The set of propositions I lay out in those two books is based on an analysis of the current situation and of the way history and social change. The partial Europeanization of several key policies has radically undermined the effectiveness of national sovereignty without replacing it with a supranational form of sovereign power. Indeed, the way European law has only imperfectly Europeanised macro-economic, security, and immigration policies have led to a terrible loss of sovereignty for national governments. The partial Europeanization of decision-making has also made national democracies ineffective; and again, this loss has not been compensated by the creation of a proper European democracy. This partial Europeanization is a consequence of the hybrid decision-making process that takes place at the EU level: the latter lies between the intergovernmental and supranational modes. With such a high level of Europeanization, it no longer seems possible to go on along those lines. Mainstream European federalism justifies this hybrid system. My approach, much more radical, considers that this hybrid setting is no longer sustainable and that we need to do a leap towards a proper European sovereignty. In the long run, this means abandoning all intergovernmental features. But of course, this has to be done in a reformist manner. In other words, we need a radical goal combined with a more moderate strategy involving a variety of actors. Your question on realism refers to the perception of social change: as a realist opposed to any form of idealism, I belong to those who see history as the result of conflicts of interests, rather than as the consequence of ideas, norms, and values. The latter is indispensable but only insofar as they contribute to this battle of interests. What this means for the project I propose is that we need much more than books, ideas, values, and ideals in order to achieve it. We need real mobilisations, at the level of civil society as well as at the political level. Idealism imbues a lot of the pro-European and federalist circles and impacts on their strategy: they mainly act as “think tankers”, by producing analysis and alternatives. By doing so, they often evolve in an elitist bubble, largely unable to transform the current EU. What we need instead is projects that actually mobilise and engage the majority of the population. For that purpose, any form of European project has to be linked with more concrete goals related to justice.<br><br>Therefore, I am not only against determinism and believe in our collective freedom to change history; I am also a realist who thinks innovative ideas have to contribute to winning the battle of interests on European issues.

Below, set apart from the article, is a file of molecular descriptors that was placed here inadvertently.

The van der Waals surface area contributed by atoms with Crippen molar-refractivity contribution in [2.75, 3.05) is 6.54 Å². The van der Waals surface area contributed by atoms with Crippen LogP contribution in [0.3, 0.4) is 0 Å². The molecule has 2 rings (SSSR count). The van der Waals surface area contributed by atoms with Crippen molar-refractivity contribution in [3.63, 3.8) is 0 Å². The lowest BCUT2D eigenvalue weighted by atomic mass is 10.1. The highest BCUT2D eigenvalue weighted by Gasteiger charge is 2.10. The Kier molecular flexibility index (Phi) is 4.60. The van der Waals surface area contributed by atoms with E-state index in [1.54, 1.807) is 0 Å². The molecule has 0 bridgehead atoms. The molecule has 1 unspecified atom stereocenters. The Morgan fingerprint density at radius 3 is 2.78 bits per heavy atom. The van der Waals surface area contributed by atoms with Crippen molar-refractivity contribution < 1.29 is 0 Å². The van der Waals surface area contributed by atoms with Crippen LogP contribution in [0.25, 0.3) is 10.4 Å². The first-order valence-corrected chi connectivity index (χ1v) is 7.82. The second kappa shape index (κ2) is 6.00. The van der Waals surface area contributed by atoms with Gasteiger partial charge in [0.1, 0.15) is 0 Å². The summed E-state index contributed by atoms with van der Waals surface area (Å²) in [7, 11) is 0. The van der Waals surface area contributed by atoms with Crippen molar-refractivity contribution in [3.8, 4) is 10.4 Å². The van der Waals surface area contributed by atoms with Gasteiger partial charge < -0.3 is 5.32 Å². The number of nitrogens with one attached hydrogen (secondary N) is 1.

Q: What kind of reader did you write the book for? And who do you expect will read it?
The book is addressed to citizens who are interested in European topics. I think it will naturally appeal to pro-Europeans and federalists, but that some anti-Europeans might find it an interesting read. Because it is based on quite a thorough analysis of the EU, I am not sure people who have never read about European issues will be interested in reading it. But what I am hoping is that militants active within European organisations could pick up some ideas from that book (and from the previous one) and translate it into a more simple language that the average citizens would relate to.
Q: You explain that European sovereignty needs a paradigm shift and not so much a particular identity. What are the implications of each and why do you think so?
It is not so much that European sovereignty needs a paradigm shift; rather, that we need to create one. At the moment there is no European sovereign power. Sovereignty indeed supposes an effective power to impact society and the economy. In my view (and this is contentious in the literature), sovereignty cannot be shared. The pro-European mainstream has justified the so-called “division” and “sharing” of sovereignty almost since the creation of the European communities. This was supposed to be progress allowing to “tame” national sovereignties. Such state of mind was understandable after WW2 and the horrendous excesses national sovereignties had led to then. However, this perspective became more and more untenable when the EU started drafting laws impacting more and more aspects of citizens’ lives. This happened with the extension of competences that the treaties granted the EU from the 1980’s onwards. The hybrid decision-making progress it led to started limiting national sovereignties dramatically without, yet, allowing for the creation of a proper European sovereignty.
So I am advocating a paradigm shift within pro-European circles, the institutions, civil society and academia: sovereignty needs to be rehabilitated but at the European level. If we do not do so, the actors claiming sovereignty back at the national level, usually with a very nationalist prism, will keep gaining more ground.
Certainly, progressive intellectuals are right to be scared of the potential dangers of sovereignty. But this does not mean that its destruction altogether is a good thing. From a progressive point of view, particularly, sovereign power is necessary to implement policies fulfilling the populations’ interests.
And sovereignty only works if it is unitary. This does not mean that all competences have to be held by the central government. Federalism is of course all about sharing competences between various levels of power – central and federated. But the actual sovereign power can only exist at one level. This is the case in traditional federal states such as the US. Decentralisation, even in an extreme form as it is the case in federalism, should not lead to renouncing unitary sovereignty.